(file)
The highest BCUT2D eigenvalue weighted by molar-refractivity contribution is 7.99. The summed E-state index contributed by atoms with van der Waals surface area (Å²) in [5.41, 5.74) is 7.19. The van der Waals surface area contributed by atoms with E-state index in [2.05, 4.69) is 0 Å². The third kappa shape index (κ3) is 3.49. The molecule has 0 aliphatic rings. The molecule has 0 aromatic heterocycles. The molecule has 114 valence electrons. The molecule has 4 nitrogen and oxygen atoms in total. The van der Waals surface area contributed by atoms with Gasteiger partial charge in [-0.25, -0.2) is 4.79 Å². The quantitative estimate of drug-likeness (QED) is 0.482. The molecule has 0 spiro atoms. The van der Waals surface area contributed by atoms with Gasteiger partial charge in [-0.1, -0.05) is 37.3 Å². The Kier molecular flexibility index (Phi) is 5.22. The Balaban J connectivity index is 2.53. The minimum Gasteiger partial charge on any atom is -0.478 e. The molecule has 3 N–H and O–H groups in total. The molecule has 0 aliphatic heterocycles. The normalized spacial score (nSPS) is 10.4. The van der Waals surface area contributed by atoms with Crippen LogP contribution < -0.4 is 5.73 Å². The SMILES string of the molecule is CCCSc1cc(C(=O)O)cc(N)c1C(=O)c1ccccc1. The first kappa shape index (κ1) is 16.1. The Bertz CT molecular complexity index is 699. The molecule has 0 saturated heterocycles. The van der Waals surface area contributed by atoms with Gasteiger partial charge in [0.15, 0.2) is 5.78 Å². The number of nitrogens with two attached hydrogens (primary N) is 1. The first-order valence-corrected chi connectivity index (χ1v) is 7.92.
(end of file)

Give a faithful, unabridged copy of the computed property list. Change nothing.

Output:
The highest BCUT2D eigenvalue weighted by molar-refractivity contribution is 7.99. The summed E-state index contributed by atoms with van der Waals surface area (Å²) in [5.41, 5.74) is 7.19. The van der Waals surface area contributed by atoms with E-state index in [2.05, 4.69) is 0 Å². The third kappa shape index (κ3) is 3.49. The molecule has 0 aliphatic rings. The molecule has 0 aromatic heterocycles. The molecule has 114 valence electrons. The molecule has 4 nitrogen and oxygen atoms in total. The van der Waals surface area contributed by atoms with Gasteiger partial charge in [-0.25, -0.2) is 4.79 Å². The quantitative estimate of drug-likeness (QED) is 0.482. The molecule has 0 spiro atoms. The van der Waals surface area contributed by atoms with Gasteiger partial charge in [-0.1, -0.05) is 37.3 Å². The Kier molecular flexibility index (Phi) is 5.22. The Balaban J connectivity index is 2.53. The minimum Gasteiger partial charge on any atom is -0.478 e. The molecule has 3 N–H and O–H groups in total. The molecule has 0 aliphatic heterocycles. The normalized spacial score (nSPS) is 10.4. The van der Waals surface area contributed by atoms with Crippen LogP contribution < -0.4 is 5.73 Å². The SMILES string of the molecule is CCCSc1cc(C(=O)O)cc(N)c1C(=O)c1ccccc1. The first kappa shape index (κ1) is 16.1. The Bertz CT molecular complexity index is 699. The molecule has 0 saturated heterocycles. The van der Waals surface area contributed by atoms with Gasteiger partial charge in [0.15, 0.2) is 5.78 Å². The number of nitrogens with two attached hydrogens (primary N) is 1. The first-order valence-corrected chi connectivity index (χ1v) is 7.92.